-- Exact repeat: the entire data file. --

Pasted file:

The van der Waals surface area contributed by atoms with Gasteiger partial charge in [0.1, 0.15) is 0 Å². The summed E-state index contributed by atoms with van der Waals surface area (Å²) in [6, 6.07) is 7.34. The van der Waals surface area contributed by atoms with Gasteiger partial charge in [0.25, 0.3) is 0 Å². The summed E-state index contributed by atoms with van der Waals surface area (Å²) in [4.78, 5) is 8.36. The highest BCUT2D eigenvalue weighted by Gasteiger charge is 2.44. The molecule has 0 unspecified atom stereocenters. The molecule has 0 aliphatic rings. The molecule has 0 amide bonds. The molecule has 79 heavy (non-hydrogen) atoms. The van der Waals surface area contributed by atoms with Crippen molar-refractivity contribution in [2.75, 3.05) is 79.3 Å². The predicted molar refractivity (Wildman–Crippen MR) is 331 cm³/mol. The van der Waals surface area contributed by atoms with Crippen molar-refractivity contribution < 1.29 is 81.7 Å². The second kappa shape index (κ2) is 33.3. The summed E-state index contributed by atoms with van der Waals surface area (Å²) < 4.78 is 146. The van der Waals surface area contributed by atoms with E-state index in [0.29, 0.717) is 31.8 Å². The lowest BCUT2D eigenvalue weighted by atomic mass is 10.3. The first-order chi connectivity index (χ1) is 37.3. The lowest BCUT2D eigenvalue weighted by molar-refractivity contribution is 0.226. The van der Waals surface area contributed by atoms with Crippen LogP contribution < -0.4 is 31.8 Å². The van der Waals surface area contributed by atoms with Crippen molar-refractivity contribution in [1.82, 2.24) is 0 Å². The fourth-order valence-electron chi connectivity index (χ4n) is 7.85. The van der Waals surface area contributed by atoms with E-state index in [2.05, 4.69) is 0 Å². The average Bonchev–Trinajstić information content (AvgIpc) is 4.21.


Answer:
The van der Waals surface area contributed by atoms with Gasteiger partial charge in [0.1, 0.15) is 0 Å². The summed E-state index contributed by atoms with van der Waals surface area (Å²) in [6, 6.07) is 7.34. The van der Waals surface area contributed by atoms with Gasteiger partial charge in [0.25, 0.3) is 0 Å². The summed E-state index contributed by atoms with van der Waals surface area (Å²) in [4.78, 5) is 8.36. The highest BCUT2D eigenvalue weighted by Gasteiger charge is 2.44. The molecule has 0 unspecified atom stereocenters. The molecule has 0 aliphatic rings. The molecule has 0 amide bonds. The molecule has 79 heavy (non-hydrogen) atoms. The van der Waals surface area contributed by atoms with Crippen molar-refractivity contribution in [2.75, 3.05) is 79.3 Å². The predicted molar refractivity (Wildman–Crippen MR) is 331 cm³/mol. The van der Waals surface area contributed by atoms with Crippen molar-refractivity contribution < 1.29 is 81.7 Å². The second kappa shape index (κ2) is 33.3. The summed E-state index contributed by atoms with van der Waals surface area (Å²) < 4.78 is 146. The van der Waals surface area contributed by atoms with E-state index in [0.29, 0.717) is 31.8 Å². The lowest BCUT2D eigenvalue weighted by atomic mass is 10.3. The first-order chi connectivity index (χ1) is 37.3. The lowest BCUT2D eigenvalue weighted by molar-refractivity contribution is 0.226. The van der Waals surface area contributed by atoms with Crippen LogP contribution < -0.4 is 31.8 Å². The van der Waals surface area contributed by atoms with Crippen molar-refractivity contribution in [1.82, 2.24) is 0 Å². The fourth-order valence-electron chi connectivity index (χ4n) is 7.85. The van der Waals surface area contributed by atoms with E-state index in [2.05, 4.69) is 0 Å². The average Bonchev–Trinajstić information content (AvgIpc) is 4.21.